The Future of Immigrants in the United States on Temporary Protected Status Relies on the November Election
Trump sparked outrage across the nation this year when he announced his intent to end the program offering temporary protected status to immigrants fleeing dangerous conditions in their home country. Earlier in September, to the dismay of many, a federal appeals court ruled that Trump’s administration acted within its authority and has the right to proceed with the change.
George H.W. Bush first signed the temporary protected status program into law in 1990. Since then, the Secretary of Homeland Security has been able to designate countries to the list for a variety of poor or dangerous conditions, such as civil wars, environmental disasters, and more, as well as remove countries when conditions were deemed to have improved. Once TPS beneficiaries are found eligible for protection, they are then not removable from the United States, are able to work in the country, and may travel freely. The program currently includes ten countries:
- El Salvador
- South Sudan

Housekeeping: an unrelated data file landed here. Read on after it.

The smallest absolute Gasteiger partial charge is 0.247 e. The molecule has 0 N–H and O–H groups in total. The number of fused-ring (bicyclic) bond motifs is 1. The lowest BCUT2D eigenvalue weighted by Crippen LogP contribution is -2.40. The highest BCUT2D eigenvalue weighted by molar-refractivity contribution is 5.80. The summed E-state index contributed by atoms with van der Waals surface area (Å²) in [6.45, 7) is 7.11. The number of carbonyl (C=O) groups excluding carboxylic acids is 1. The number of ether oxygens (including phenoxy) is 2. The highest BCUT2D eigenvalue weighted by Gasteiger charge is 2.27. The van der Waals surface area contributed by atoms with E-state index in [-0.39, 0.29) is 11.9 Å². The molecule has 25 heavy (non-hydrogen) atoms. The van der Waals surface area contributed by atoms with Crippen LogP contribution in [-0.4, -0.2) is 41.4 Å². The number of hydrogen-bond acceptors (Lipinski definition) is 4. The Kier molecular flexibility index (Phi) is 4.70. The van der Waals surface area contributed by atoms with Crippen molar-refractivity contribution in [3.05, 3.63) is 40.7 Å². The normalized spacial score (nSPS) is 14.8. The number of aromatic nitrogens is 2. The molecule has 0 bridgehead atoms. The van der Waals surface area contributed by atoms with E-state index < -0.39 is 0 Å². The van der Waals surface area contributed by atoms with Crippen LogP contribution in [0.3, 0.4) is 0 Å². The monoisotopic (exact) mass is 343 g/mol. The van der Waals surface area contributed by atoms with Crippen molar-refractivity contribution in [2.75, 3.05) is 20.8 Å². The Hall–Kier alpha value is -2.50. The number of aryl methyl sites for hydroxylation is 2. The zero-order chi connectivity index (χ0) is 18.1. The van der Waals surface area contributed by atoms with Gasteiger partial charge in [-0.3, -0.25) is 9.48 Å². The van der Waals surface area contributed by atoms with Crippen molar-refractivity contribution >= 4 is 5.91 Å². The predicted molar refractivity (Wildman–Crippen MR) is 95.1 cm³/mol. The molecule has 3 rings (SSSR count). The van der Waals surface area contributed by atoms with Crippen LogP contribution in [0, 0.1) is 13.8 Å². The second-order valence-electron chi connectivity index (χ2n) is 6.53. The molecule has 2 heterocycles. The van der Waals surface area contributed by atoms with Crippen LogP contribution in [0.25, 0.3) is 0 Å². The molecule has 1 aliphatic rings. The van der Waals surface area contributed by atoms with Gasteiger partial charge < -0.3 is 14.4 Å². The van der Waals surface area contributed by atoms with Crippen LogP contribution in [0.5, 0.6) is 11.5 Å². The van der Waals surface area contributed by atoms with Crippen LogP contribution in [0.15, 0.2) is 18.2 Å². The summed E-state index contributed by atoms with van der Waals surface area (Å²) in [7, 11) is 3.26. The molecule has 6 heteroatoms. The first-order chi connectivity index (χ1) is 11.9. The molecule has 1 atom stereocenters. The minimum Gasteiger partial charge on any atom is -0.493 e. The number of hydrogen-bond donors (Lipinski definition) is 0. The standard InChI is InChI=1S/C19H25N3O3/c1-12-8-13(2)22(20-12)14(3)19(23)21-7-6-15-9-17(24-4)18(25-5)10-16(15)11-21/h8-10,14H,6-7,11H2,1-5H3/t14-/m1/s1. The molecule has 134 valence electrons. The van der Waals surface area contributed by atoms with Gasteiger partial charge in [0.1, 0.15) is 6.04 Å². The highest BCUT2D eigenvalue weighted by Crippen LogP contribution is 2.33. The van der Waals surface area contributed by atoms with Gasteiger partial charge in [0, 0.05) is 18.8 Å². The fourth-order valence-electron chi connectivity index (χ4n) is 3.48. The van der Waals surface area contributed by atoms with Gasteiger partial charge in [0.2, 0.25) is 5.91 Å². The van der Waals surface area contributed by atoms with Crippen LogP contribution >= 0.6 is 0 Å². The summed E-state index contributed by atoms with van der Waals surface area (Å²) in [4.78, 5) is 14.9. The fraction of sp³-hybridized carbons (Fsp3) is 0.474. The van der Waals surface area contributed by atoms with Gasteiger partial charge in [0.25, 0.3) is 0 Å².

The Trump administration defended its decision by saying that the danger immigrants were fleeing from no longer existed in the home country, and that they no longer needed a safe haven. While home conditions may have improved, this decision grossly disregards the roots immigrants have planted and the lives and families these people have made for themselves here in the United States, all of which are now in jeopardy.
The cases’ plaintiffs could bring the case to be reconsidered by an 11-judge panel or the Supreme Court. If the outcomes fail to provide protection, the fate of these immigrants lies in the presidential election.
The U.S. presidential election, therefore, carries the weight of the future and wellbeing of even more groups on its shoulders. If Trump loses his reelection, Biden will have the chance to reinstate the temporary protected status and allow those 400,000 individuals to continue the life they’ve built for themselves in the United States. If not, immigrants will be removed from the country as soon as March 5, 2021, or November 2021 for those from El Salvador.
We urge all eligible U.S. citizens to vote in November to protect the future of immigrants and the country.
If you are concerned about your residency status, contact Sebastian Simon Law Group, PLLC: (713) 839-0639.